Who’s liable in Tesla-involved crash that claimed a life?
July 21, 2016 Published in Car Accidents,Firm News
The question above might not one many in central Illinois ponder. Anyone familiar with the automotive world knows that owning a Tesla is not something the average motorist can aspire to. The all-electric, high-tech cars are nothing if not expensive.
Experts generally agree that what makes a Tesla costly is its power plant. Another element may be that the technology features of the cars are not tried and true. You may ask what does any of this have to do with a legal blog focused on car accidents. The answer has to do with addressing who is liable when someone is injured in a crash involving a Tesla.
This issue has surfaced in recent months in the wake of a deadly crash of a Tesla Model S in Florida. The collision between a Tesla and a semitrailer truck left an Ohio man dead. Because the car was apparently in “Autopilot” mode, some legal observers and autonomous vehicle engineers say Tesla could be held accountable.
Autopilot, as Tesla describes it, is an autonomous driving system. By using cameras, radar, sonic sensors and an onboard computer, it’s supposed to make it possible for a driver to let the car do the steering, change lanes, speed up and slow down according to the conditions around it. However, it doesn’t come without a warning from Tesla for the driver to keep hands on the wheel.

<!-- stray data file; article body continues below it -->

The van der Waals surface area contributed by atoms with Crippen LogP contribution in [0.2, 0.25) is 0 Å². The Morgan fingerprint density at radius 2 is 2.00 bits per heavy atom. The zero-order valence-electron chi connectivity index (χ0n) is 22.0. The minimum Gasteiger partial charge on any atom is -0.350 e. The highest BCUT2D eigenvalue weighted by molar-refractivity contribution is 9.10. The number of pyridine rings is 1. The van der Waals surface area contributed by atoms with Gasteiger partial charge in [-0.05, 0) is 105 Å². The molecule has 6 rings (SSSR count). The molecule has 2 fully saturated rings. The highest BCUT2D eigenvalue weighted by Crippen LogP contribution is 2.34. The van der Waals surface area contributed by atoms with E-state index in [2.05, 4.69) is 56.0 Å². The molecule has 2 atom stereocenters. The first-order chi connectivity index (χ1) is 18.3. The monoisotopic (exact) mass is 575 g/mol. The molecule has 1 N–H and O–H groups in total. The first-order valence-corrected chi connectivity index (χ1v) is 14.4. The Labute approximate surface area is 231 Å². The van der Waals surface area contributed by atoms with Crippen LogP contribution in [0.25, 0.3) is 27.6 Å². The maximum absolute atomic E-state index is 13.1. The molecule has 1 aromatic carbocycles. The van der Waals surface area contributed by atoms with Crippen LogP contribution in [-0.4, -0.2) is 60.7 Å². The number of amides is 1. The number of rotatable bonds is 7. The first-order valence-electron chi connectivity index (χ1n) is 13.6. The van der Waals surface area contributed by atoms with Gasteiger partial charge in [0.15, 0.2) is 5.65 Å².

This may be important in that in the May incident. It appears that the car’s detection system failed to see the white of the truck against the sky and thus failed to apply the brakes. At the same time, it’s reported that the car’s driver was watching a movie at the time.
This death is the first of its kind recorded in the U.S. Autonomous vehicles are said to be the wave of the future, but the technology is still in its infancy. One of the great unanswered questions is how to assign liability when accidents involving these types of vehicles occur.
In this case, an attorney for the victim’s family says a decision on pursuing a claim against Tesla will depend on results of an investigation underway by the National Highway Traffic Safety Administration.
Regardless of the outcome of that probe, most experts agree it will affect how autonomous vehicle regulations are crafted going forward.
Meanwhile, the question originally posed remains.
Source: DetroitNews.com, “Experts: Tesla could be liable in fatal autopilot crash,” Michael Martinez and Michael Wayland, July 1, 2016